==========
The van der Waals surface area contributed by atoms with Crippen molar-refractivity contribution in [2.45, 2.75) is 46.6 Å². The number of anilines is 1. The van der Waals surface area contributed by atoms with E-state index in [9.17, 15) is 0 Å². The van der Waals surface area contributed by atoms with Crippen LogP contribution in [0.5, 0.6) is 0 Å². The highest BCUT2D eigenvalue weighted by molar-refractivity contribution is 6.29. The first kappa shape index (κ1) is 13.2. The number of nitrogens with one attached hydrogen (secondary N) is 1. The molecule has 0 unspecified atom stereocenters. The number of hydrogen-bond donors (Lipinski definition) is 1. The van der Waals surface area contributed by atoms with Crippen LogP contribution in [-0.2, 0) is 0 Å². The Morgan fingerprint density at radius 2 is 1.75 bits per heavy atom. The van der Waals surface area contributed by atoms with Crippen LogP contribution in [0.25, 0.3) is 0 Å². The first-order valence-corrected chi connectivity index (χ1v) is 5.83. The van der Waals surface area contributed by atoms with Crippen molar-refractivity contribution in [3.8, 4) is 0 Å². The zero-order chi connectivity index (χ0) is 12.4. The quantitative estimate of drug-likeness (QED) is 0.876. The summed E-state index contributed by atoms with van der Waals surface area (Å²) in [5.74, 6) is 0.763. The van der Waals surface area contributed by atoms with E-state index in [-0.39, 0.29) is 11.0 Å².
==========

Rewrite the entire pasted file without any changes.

The van der Waals surface area contributed by atoms with Crippen molar-refractivity contribution in [2.45, 2.75) is 46.6 Å². The number of anilines is 1. The van der Waals surface area contributed by atoms with E-state index in [9.17, 15) is 0 Å². The van der Waals surface area contributed by atoms with Crippen LogP contribution in [0.5, 0.6) is 0 Å². The highest BCUT2D eigenvalue weighted by molar-refractivity contribution is 6.29. The first kappa shape index (κ1) is 13.2. The number of nitrogens with one attached hydrogen (secondary N) is 1. The molecule has 0 unspecified atom stereocenters. The number of hydrogen-bond donors (Lipinski definition) is 1. The van der Waals surface area contributed by atoms with Crippen LogP contribution in [-0.2, 0) is 0 Å². The Morgan fingerprint density at radius 2 is 1.75 bits per heavy atom. The van der Waals surface area contributed by atoms with Crippen LogP contribution in [0.25, 0.3) is 0 Å². The first-order valence-corrected chi connectivity index (χ1v) is 5.83. The van der Waals surface area contributed by atoms with Crippen molar-refractivity contribution in [3.8, 4) is 0 Å². The zero-order chi connectivity index (χ0) is 12.4. The quantitative estimate of drug-likeness (QED) is 0.876. The summed E-state index contributed by atoms with van der Waals surface area (Å²) in [5.74, 6) is 0.763. The van der Waals surface area contributed by atoms with E-state index in [-0.39, 0.29) is 11.0 Å².